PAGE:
For years, Alan Moore’s battled with DC Comics over the rights to his series “Watchmen,” perpetual best-seller and source material for a 2009 movie directed by Zack Snyder. According to a 2006 interview with the New York Times, Moore felt like the company swindled him by getting him to sign a contract that agreed to return the rights to “Watchmen” (and another series, “V For Vendetta”) to him when the book went out of print knowing that since had no intention of ever letting the books go out of print, they’d never have to give the rights back.
After the “Watchmen” movie (which Moore demanded his name removed from) grossed over $180 million dollars worldwide and reignited sales of the original graphic novel, DC was understandably interested in expanding the property. Now Moore tells Wired.com that DC offered him back those “Watchmen” rights he so highly coveted once, but at a price he wasn’t interested in paying.
“They offered me the rights to Watchmen back, if I would agree to some dopey prequels and sequels,” says Moore in the interview. “So I just told them that if they said that ten years ago, when I asked them for that, then yeah it might have worked. But these days I don’t want ‘Watchmen’ back. Certainly, I don’t want it back under those kinds of terms.”
Meanwhile, at Comic Book Resources (said in your best ’60s “Batman” TV show narrator voice), DC Comics co-publisher Dan DiDio refused to confirm the details of any offer to Moore, but basically agreed with them by noting “we’ve been saying for a while… that ‘Watchmen’ is truly one of the premier projects out there, and if we were ever to proceed with [a sequel] the most logical place to start would be with Alan and [“Watchmen” illustrator] Dave [Gibbons]. For me, it’s one of those things that’s still one of the crown jewels in comics.”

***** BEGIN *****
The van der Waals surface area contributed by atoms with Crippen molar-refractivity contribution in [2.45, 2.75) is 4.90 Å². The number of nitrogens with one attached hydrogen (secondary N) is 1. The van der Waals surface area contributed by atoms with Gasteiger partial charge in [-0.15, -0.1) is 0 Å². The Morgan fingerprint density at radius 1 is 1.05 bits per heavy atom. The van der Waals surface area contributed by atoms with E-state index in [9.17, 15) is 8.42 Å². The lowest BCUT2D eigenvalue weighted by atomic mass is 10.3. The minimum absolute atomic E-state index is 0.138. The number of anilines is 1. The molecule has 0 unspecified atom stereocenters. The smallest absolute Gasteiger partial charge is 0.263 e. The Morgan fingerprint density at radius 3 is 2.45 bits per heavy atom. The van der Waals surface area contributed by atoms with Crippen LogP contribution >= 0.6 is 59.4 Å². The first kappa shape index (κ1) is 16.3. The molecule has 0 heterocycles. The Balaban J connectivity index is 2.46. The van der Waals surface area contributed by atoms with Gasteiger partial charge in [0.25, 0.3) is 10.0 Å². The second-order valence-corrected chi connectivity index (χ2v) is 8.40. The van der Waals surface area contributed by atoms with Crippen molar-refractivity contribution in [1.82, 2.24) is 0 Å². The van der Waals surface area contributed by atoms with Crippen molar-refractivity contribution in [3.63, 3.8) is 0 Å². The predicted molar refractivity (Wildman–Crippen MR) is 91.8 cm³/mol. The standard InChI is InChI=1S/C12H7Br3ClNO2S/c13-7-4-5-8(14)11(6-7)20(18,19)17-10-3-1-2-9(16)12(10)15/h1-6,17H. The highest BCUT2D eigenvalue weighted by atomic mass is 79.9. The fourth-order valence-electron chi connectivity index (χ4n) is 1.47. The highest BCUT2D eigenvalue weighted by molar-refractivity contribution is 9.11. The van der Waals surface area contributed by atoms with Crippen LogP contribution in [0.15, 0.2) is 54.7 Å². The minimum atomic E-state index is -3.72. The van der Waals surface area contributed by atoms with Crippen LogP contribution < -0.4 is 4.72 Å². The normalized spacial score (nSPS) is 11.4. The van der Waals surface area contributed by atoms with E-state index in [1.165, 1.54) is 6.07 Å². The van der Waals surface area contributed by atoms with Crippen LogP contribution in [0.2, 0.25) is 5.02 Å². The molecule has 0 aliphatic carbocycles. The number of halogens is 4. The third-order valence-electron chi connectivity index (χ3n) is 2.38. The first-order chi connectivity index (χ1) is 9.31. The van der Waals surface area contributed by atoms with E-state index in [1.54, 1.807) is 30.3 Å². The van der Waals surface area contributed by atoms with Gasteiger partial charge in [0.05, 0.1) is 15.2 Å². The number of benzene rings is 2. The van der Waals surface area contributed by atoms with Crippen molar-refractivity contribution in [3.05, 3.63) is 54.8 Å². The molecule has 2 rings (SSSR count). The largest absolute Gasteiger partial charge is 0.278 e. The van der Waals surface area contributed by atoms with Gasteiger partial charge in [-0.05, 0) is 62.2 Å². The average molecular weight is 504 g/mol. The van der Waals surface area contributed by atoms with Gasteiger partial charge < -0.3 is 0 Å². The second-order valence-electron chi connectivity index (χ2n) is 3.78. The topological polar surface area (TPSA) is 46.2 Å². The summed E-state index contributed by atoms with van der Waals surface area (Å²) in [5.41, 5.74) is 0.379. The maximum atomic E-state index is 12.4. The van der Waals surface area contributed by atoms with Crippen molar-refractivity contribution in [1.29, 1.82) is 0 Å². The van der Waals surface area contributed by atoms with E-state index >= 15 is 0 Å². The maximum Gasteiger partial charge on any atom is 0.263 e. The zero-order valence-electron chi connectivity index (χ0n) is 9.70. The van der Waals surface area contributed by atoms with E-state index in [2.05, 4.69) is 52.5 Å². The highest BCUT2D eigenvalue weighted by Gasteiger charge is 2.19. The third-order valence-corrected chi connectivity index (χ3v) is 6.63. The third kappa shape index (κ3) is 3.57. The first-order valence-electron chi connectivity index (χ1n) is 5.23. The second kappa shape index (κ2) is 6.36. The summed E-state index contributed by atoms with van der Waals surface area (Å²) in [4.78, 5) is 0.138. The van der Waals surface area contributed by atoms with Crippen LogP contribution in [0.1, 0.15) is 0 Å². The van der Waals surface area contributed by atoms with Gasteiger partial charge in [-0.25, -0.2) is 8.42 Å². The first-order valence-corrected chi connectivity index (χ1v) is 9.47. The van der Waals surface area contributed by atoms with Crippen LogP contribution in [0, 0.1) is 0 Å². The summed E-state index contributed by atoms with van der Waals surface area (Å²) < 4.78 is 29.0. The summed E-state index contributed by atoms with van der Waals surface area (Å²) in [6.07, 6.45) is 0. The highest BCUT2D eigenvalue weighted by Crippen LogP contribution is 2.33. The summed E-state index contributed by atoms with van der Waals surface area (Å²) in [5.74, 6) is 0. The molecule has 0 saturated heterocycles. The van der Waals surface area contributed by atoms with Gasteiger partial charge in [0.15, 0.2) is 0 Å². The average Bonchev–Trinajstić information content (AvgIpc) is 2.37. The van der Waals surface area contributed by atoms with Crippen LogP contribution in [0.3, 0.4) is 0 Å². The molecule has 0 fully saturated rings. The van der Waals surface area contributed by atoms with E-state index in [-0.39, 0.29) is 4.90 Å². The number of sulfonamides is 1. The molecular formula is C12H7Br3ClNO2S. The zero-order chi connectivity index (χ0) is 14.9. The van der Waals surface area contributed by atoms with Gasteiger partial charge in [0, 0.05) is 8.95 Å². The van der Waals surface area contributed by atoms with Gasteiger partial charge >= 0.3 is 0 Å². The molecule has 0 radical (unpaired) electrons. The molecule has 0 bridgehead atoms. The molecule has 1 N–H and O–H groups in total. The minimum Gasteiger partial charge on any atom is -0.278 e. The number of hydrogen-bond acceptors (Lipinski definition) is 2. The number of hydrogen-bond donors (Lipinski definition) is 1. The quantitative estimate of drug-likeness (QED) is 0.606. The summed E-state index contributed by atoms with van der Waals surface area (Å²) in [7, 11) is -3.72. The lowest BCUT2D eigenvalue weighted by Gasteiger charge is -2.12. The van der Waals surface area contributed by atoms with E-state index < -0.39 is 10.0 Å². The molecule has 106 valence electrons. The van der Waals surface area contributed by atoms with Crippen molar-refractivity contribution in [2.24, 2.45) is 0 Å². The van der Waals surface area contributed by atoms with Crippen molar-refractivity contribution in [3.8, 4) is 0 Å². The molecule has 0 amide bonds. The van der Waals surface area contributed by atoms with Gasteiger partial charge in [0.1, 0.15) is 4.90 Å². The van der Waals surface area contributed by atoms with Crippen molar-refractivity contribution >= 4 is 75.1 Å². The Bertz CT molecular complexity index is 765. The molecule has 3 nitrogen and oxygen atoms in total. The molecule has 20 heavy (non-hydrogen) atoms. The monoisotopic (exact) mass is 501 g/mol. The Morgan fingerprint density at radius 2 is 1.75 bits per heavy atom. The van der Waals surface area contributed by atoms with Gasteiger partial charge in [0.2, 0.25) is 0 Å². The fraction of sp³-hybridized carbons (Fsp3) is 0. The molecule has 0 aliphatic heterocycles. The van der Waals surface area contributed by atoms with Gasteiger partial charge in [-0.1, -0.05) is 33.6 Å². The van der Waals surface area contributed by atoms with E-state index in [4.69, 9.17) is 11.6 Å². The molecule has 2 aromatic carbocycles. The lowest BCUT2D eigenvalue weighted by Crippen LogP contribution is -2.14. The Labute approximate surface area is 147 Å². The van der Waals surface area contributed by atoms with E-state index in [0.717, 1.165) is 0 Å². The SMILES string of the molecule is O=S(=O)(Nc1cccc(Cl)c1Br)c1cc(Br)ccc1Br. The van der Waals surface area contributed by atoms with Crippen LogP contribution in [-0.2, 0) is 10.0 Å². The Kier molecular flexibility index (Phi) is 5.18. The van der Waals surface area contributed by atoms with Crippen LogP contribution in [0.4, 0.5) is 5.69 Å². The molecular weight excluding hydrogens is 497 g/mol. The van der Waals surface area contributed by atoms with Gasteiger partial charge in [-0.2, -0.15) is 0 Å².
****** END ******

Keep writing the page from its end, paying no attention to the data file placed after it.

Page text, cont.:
But after years of complaining, the king no longer wants his crown jewels back. I guess this technically should be disappointing news for “Watchmen” fans, since it means they won’t be getting more material set in the “Watchmen” universe.
But do “Watchmen” fans even want more material set in the “Watchmen” universe? Like a lot of masterpieces, “Watchmen” didn’t leave a lot left to be said. Seems like Alan Moore agrees.